Mathematica Style Sheets
- To: mathgroup at smc.vnet.net
- Subject: [mg67210] Mathematica Style Sheets
- From: "David Park" <djmp at earthlink.net>
- Date: Sun, 11 Jun 2006 23:08:52 -0400 (EDT)
- Sender: owner-wri-mathgroup at wolfram.com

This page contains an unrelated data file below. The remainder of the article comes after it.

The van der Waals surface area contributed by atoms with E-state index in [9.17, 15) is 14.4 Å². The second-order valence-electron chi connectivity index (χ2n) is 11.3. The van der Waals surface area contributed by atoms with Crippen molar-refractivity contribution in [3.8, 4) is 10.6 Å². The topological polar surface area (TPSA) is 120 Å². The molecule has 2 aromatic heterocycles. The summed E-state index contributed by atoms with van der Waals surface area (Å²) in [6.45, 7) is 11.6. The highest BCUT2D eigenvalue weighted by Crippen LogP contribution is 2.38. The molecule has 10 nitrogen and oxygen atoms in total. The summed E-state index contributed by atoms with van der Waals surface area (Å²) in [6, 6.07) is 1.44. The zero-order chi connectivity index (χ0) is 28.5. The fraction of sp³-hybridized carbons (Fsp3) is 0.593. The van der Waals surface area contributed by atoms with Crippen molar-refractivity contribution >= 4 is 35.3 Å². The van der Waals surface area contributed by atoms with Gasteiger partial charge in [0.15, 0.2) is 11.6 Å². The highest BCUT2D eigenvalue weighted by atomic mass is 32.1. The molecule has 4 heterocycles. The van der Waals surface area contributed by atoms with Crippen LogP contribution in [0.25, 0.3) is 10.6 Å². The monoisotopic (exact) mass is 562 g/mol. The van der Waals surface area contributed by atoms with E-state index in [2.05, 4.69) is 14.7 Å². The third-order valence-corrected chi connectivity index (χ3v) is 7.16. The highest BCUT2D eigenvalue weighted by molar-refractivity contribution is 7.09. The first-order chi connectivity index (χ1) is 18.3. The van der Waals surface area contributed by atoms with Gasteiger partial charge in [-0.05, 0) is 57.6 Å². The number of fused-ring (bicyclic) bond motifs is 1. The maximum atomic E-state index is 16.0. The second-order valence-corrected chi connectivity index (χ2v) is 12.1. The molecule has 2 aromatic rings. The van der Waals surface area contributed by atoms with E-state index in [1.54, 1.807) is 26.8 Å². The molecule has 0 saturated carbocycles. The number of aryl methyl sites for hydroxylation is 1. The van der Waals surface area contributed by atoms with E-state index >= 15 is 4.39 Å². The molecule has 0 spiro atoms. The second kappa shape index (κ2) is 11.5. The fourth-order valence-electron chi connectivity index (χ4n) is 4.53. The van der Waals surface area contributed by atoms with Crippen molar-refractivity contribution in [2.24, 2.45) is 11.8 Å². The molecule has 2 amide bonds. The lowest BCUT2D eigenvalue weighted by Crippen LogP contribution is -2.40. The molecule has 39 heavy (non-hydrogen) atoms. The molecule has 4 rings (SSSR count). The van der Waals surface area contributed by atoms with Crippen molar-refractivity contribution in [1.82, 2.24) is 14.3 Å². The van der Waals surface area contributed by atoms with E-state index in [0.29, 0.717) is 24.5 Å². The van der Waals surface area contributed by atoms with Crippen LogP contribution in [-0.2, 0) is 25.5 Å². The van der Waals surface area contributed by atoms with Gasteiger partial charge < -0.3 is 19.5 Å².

Steven, (I'm replying to a previous posting but starting a new thread.) I'm not quite certain what you are getting at. Certainly, you are not the only person who wants to produce a literate and useful style in creating Mathematica notebooks, one that is close to textbooks. I don't understand why you think you can't do this. You don't cite any specific problems that you have or even what your actual concrete objective is. The regular Mathematica style sheet is not bad, but in my opinion the alternative ones provided all have serious defects. It is almost as if WRI put various features in at random and didn't think carefully about style and usefulness. I have designed various style sheets over the years and have finally put one that I like and think is generally useful at my web site. It has the following features that I think are useful and which I think overcome some of the problems with the WRI style sheets. 1) There is an extra title cell called Chaptertitle. 2) There is an extra section grouping cell called Subexercise. 3) All of the section groupings, that is Section, Subsection, Subsubsection and Subexercise have open/close icons. (But nothing else does.) I have found that even some genius type people don't know how to open and close groupings by double clicking the brackets, whereas everyone seems to understand the open/close icons. 4) In general, the WRI style sheets have too great a disparity in font sizes. If you look at textbooks or research papers you will see that discursive text font and equation font are approximately the same size, whereas in WRI style sheets the text font is too small. The style sheet has a more uniform font size. 5) The style sheet retains all the conventional 'hot keys' for the cell types. One of the common errors in designing new style sheets is to insert new cell types in the wrong place inadvertently shifting the shortcut key numbers. I use the shortcut keys all the time and it is annoying to type Alt-7 and not get a Text cell. It would be nice if WRI had more generally useful style sheets that came with the distribution so one could count on other people having the style sheet. Also, most users should refrain from using ManualGrouping for cells and stay with the default AutomaticGrouping. If you are going to use ManualGrouping you should have a very compelling reason and then you should expect to stay on top of every cell that you produce. I have never seen a good ManualGrouping notebook. ManualGrouping is especially bad if you are exchanging notebooks with someone else who might modify them. But generally the Mathematica front end interface and notebook format is quite good and the problem is more that users have to learn better how to use it than a need for any massive redesign. David Park djmp at earthlink.net http://home.earthlink.net/~djmp/ From: Steven T. Hatton [mailto:hattons at globalsymmetry.com] To: mathgroup at smc.vnet.net Please forgive the following ramble: This problem goes far deeper into the realm of cognitive science than I had realized when I first began struggling with it years ago. If I pick up a book on mathematical physics, it appears very organized. Frank W. Warner's _Foundations of Differentiable Manifolds and Lie Groups_ is the paradigm to which I appeal.  The work is arranged hierarchically in a very traditional and universal manner. We can find this structure exhibited in every ancient text of ponderable extent, regardless of the culture which produced it. The structure is that of a tree. It is the same structure that all Mathematica expressions take. In the case of Warner's book, there are elements for which the publishing industry has established codifications applicable to virtually all products called 'books'. Other parts are specific to mathematics, with some overlap into other technical fields. There are theorems, proofs, definitions, examples, lemmas, etc. These are constructed of conceptual units such as paragraphs, ordered lists, numbered expressions, etc. There are rules of containment for these units. That is to say, there are right places and wrong places to put certain things. A list item, for example, must be place in a list. OTOH, several of these block structures can contain substructures permissible for other 'peer' block structures, e.g., a definition is as likely to contain an ordered list as is a theorem, or an example. Though I have never seen examples of this, I have read that the publishing industry has long used a formal system of markup to communicate to the typesetter how a document is organized. With the advent of electronic computers, the publishing industry came up with SGML as an electronic analog. Then came Lord Berners-Lee. Sir Tim took this idea and created HTML - and things have gone downhill ever since. There is now a __ML (not to be confused with SML - which is respectable) for every conceivable area of intellectual activity, with the exception of structuring mathematical publications. These markup languages are codified using DTDs (Document Type Definitions) or other formal meta-metalanguages (AKA schema languages). On Saturday 10 June 2006 07:11, Chris Chiasson wrote: > Instead of trying to make a TheoremBox (first), why not make a symbol > called Theorem that holds the content you want to present. Then you > can add appropriate transformations via Format and MakeBoxes, or > possibly the notation package, to create the appropriate typeset > presentation. If your intent is to separate document _structure_ from _presentation_ , then I congratulate you for having an insight that is both profound and astonishingly uncommon. As for the details, I'm at a loss for the best approach within the framework provided by Mathematica. There seems to be a role for style sheets in all of this. In this aspect Mathematica is like LeX. Containment is implied by ordering, and not state explicitly by bracketing. This is somewhat surprising since all Mathematica expressions are structured by containment. > If you would like to be able to copy/paste the output back to input, > then you will need to use TagBox to embed the semantic meaning into > the output. I have decided that the goal of trying to codify all of my textual presentation in a form that can be input to Mathematica for evaluation is misguided. > Direct input of a theorem could be accomplished by means of a pallet > that will insert the appropriate TagBox(es). All of that is secondary to having the foundational structure. [...] > IMHO, if document processing can be done with XML technology, it > should also be doable in Mathematica. That said, if you build a good > notebook to docbook converter with high quality output of graphics to > pdf, html, xhtml, svg, mathml, etc ... well, let's just say I think > you will have a lot interest from both communities. This is an approach that a lot of people take when it comes to dealing with document structure in various application-specific environments. For example OpenOffice tries to produce DocBook structure from their native structure. This is the wrong approach. The right approach is to base document structure on DocBook - or similar. DocBook itself is overly verbose in areas which are superfluous to mathematics publishing, and lacks features which are essential. Nonetheless, it is a fantastic example of correct use of markup language as it was originally intended. So what is needed? A schema for mathematical publication which is both sufficiently complete to be useful, and sufficiently flexible to be usable. why, oh why, out of the 6,000,000,000+ people on this planet am I the only one who seems to have this vision? The basic idea is not at all complex, and - I believe - it would be extremely useful. It seems to be to be blatantly obvious.  I concede that it is far more of a math than a physics book.  I would very much like to read the book, but alas, I spend my time on the problem currently under discussion.